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On the Origin of Species by Means of Natural Selection, Or The Preservation ...
Vista completa - 1875
adapted admit affinities allied species America analogous ancient appear beak become bees believe belonging birds breeds cause cells characters cirripedes climate closely allied colour continuous crossed crustaceans degree developed difficulty distinct species doubt effects eggs embryo existing extinct extremely facts favourable females fertilised fertility flowers formations formerly forms fossil genera genus geological geological period Glacial period gradations greater number groups of species habits Hence hybrids important increase individuals inhabitants inherited insects instance instincts intercrossing intermediate kind larvae less living male mammals manner Marsupials migration modified descendants natural selection naturalists nearly nest occasionally occur oceanic islands offspring organisation organs parent peculiar perfect pigeon pistil pollen present principle probably produced quadrupeds ranked reciprocal crosses remarked reproductive resemblance rudimentary seeds sexual selection Silurian slight South America stamens sterility structure successive supposed swimbladder theory tion variability variations varieties vary whilst whole wings young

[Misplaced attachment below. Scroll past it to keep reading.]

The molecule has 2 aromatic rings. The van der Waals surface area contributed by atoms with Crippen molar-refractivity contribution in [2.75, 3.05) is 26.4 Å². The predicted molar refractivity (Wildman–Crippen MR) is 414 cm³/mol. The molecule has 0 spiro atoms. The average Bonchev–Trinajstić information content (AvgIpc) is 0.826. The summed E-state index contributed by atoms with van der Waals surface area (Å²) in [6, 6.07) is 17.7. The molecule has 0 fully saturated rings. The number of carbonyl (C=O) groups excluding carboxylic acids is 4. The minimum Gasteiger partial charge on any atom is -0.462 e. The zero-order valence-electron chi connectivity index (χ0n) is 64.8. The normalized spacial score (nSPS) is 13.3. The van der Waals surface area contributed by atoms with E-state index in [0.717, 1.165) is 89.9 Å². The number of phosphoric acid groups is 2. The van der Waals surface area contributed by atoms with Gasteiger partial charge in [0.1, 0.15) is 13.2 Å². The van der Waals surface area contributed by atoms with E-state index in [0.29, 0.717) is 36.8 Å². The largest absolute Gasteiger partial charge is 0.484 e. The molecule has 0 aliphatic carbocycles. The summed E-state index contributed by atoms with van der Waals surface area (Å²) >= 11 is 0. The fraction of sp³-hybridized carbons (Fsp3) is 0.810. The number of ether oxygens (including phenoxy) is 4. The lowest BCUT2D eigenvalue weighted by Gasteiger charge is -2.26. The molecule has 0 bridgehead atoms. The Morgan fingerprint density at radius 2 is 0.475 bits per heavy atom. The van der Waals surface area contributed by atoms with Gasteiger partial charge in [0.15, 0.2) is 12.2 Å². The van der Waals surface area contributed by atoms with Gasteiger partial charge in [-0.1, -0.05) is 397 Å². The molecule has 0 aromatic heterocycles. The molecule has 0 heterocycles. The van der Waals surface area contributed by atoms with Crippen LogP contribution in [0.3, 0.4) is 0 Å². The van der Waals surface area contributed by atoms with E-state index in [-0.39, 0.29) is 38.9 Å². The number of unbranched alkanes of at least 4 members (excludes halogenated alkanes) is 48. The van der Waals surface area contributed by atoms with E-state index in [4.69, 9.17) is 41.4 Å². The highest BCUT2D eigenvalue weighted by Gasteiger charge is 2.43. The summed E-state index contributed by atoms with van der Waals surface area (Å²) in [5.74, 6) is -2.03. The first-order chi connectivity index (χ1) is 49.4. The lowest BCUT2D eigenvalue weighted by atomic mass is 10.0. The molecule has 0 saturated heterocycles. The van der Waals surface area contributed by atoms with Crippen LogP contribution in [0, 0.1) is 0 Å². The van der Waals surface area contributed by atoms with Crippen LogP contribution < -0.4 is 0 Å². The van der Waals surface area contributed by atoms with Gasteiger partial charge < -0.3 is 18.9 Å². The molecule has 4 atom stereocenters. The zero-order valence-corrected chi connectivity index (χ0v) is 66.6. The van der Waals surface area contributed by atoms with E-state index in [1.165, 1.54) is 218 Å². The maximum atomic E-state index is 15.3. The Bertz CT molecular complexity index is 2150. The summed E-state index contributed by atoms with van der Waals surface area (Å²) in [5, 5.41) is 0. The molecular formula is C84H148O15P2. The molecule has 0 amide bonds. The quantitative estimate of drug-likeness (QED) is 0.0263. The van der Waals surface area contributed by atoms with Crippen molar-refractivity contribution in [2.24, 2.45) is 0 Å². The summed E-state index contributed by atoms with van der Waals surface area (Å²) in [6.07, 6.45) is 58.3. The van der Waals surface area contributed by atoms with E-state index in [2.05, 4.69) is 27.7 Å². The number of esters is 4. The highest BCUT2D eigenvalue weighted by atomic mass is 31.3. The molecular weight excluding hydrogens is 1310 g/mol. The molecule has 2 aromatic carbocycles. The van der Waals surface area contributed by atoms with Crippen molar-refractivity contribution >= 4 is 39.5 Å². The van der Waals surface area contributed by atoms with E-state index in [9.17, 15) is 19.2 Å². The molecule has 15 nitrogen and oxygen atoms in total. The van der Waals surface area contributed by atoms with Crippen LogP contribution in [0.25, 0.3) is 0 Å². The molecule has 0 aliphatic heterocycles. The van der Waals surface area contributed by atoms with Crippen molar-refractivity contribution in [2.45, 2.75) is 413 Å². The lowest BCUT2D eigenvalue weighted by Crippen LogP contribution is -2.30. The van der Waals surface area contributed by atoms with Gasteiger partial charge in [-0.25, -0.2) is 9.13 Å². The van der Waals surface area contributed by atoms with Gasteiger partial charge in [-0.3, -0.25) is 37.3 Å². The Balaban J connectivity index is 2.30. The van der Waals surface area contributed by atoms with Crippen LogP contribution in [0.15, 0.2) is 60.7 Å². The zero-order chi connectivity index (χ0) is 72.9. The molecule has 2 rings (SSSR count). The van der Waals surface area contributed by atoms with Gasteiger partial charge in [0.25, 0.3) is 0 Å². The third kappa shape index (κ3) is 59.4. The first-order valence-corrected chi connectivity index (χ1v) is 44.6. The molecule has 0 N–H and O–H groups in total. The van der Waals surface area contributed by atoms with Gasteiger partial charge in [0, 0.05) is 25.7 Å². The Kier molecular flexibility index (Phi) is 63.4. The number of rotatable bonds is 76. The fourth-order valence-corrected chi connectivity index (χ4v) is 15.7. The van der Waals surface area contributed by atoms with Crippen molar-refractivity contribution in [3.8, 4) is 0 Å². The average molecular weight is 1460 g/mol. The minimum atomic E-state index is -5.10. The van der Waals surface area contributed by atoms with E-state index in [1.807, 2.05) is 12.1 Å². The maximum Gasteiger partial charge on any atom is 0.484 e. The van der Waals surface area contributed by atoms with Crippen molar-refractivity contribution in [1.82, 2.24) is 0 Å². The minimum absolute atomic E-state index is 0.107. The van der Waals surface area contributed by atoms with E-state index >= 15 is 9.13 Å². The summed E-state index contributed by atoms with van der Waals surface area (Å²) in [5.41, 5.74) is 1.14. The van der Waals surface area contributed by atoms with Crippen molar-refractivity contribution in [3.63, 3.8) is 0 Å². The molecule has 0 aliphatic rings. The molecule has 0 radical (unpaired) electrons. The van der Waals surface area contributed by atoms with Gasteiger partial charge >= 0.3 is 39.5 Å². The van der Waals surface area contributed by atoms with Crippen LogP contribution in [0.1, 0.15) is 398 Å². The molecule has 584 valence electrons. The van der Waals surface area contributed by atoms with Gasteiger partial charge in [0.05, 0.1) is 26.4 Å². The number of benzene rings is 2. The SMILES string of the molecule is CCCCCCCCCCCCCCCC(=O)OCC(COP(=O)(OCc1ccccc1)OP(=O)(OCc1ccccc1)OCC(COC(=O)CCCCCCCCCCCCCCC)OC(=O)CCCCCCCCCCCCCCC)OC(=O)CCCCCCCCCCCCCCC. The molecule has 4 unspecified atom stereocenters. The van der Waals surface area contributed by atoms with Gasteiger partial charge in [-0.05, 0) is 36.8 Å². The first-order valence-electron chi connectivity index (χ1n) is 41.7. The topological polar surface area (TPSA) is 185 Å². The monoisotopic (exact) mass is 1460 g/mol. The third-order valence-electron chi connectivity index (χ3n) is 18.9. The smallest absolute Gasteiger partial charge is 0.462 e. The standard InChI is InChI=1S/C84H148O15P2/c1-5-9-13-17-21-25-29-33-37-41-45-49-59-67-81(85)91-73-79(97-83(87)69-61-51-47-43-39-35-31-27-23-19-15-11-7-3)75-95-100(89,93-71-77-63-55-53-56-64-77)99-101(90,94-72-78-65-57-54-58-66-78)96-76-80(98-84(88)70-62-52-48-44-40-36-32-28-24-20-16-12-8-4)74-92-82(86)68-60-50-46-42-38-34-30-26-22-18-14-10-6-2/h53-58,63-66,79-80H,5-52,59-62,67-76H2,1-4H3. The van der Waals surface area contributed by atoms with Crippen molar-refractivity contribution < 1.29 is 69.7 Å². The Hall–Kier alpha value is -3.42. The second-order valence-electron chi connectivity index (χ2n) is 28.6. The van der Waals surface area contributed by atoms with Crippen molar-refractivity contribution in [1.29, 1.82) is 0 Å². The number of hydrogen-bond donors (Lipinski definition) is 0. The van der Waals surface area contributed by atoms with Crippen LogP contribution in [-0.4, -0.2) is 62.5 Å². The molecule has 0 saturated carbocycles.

Página 1 - These facts, as will be seen in the latter chapters of this volume, seemed to throw some light on the origin of species — that mystery of mysteries, as it has been called by one of our greatest philosophers.
Página 1 - ... of our greatest philosophers. On my return home, it occurred to me, in 1837, that something might perhaps be made out on this question by patiently accumulating and reflecting on all sorts of facts which could possibly have any bearing on it. After five years' work I allowed myself to speculate on the subject, and drew up some short notes...
Página 424 - Analogy would lead me one step further, namely, to the belief that all animals and plants have descended from some one prototype. But analogy may be a deceitful guide.
Página 50 - In these several senses, which pass into each other, I use for convenience' sake the general term of Struggle for Existence.
Página 322 - Every species has come into existence coincident both in space and time with a pre-existing closely allied species.
Página 146 - If it could be demonstrated that any complex organ existed which could not possibly have been formed by numerous, successive, slight modifications, my theory would absolutely break down.
Página 310 - I strongly insisted, in 1839 and 1845, on this " law of the succession of types,"—on " this wonderful relationship in the same continent between the dead and the living." Professor Owen has subsequently extended the same generalisation to the mammals of the Old World. We see the same law in this author's restorations of the extinct and gigantic birds of New Zealand. We see it also in the birds of the caves of Brazil. Mr. Woodward has shown that the same law holds good with sea-shells, but, from...
Página 57 - Now the number of. mice is largely dependent, as every one knows, on the number of cats; and Col.
Página 103 - It is a truly wonderful fact—the wonder of which we are apt to overlook from familiarity—that all animals and all plants throughout all time and space should be related to each other in groups subordinate to groups, in the manner which we everywhere behold...